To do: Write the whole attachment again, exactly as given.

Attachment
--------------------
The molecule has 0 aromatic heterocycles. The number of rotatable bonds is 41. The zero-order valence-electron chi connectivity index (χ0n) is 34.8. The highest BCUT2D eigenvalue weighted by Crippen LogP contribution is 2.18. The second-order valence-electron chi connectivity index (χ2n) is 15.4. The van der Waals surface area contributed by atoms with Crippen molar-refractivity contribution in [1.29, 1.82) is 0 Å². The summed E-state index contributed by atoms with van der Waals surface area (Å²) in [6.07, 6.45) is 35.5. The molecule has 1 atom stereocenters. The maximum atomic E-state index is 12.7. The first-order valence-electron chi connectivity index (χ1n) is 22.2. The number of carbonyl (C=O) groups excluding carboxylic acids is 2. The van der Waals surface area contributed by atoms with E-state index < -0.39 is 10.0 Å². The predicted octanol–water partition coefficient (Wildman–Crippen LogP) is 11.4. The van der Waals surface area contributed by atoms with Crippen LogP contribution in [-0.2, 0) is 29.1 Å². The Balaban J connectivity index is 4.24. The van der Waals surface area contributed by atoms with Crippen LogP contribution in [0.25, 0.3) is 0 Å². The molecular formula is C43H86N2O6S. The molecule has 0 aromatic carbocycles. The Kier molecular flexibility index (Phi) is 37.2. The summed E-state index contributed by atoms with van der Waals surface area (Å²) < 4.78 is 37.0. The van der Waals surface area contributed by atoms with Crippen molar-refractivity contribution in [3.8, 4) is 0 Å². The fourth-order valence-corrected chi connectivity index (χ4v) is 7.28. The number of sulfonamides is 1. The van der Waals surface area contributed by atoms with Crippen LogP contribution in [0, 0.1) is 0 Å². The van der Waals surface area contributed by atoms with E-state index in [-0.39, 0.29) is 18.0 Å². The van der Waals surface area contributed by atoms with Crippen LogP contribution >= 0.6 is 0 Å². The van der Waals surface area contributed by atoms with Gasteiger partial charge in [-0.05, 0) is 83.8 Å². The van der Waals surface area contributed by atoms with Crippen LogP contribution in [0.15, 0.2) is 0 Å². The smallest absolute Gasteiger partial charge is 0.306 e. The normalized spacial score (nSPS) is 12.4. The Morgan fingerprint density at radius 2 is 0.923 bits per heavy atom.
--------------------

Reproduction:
The molecule has 0 aromatic heterocycles. The number of rotatable bonds is 41. The zero-order valence-electron chi connectivity index (χ0n) is 34.8. The highest BCUT2D eigenvalue weighted by Crippen LogP contribution is 2.18. The second-order valence-electron chi connectivity index (χ2n) is 15.4. The van der Waals surface area contributed by atoms with Crippen molar-refractivity contribution in [1.29, 1.82) is 0 Å². The summed E-state index contributed by atoms with van der Waals surface area (Å²) in [6.07, 6.45) is 35.5. The molecule has 1 atom stereocenters. The maximum atomic E-state index is 12.7. The first-order valence-electron chi connectivity index (χ1n) is 22.2. The number of carbonyl (C=O) groups excluding carboxylic acids is 2. The van der Waals surface area contributed by atoms with E-state index < -0.39 is 10.0 Å². The predicted octanol–water partition coefficient (Wildman–Crippen LogP) is 11.4. The van der Waals surface area contributed by atoms with Crippen LogP contribution in [-0.2, 0) is 29.1 Å². The Balaban J connectivity index is 4.24. The van der Waals surface area contributed by atoms with Crippen LogP contribution in [0.25, 0.3) is 0 Å². The molecular formula is C43H86N2O6S. The molecule has 0 aromatic carbocycles. The Kier molecular flexibility index (Phi) is 37.2. The summed E-state index contributed by atoms with van der Waals surface area (Å²) < 4.78 is 37.0. The van der Waals surface area contributed by atoms with Crippen molar-refractivity contribution in [3.8, 4) is 0 Å². The fourth-order valence-corrected chi connectivity index (χ4v) is 7.28. The number of sulfonamides is 1. The van der Waals surface area contributed by atoms with Crippen LogP contribution in [0, 0.1) is 0 Å². The van der Waals surface area contributed by atoms with E-state index in [-0.39, 0.29) is 18.0 Å². The van der Waals surface area contributed by atoms with Crippen LogP contribution >= 0.6 is 0 Å². The van der Waals surface area contributed by atoms with Gasteiger partial charge in [-0.05, 0) is 83.8 Å². The van der Waals surface area contributed by atoms with Crippen LogP contribution in [0.15, 0.2) is 0 Å². The smallest absolute Gasteiger partial charge is 0.306 e. The normalized spacial score (nSPS) is 12.4. The Morgan fingerprint density at radius 2 is 0.923 bits per heavy atom.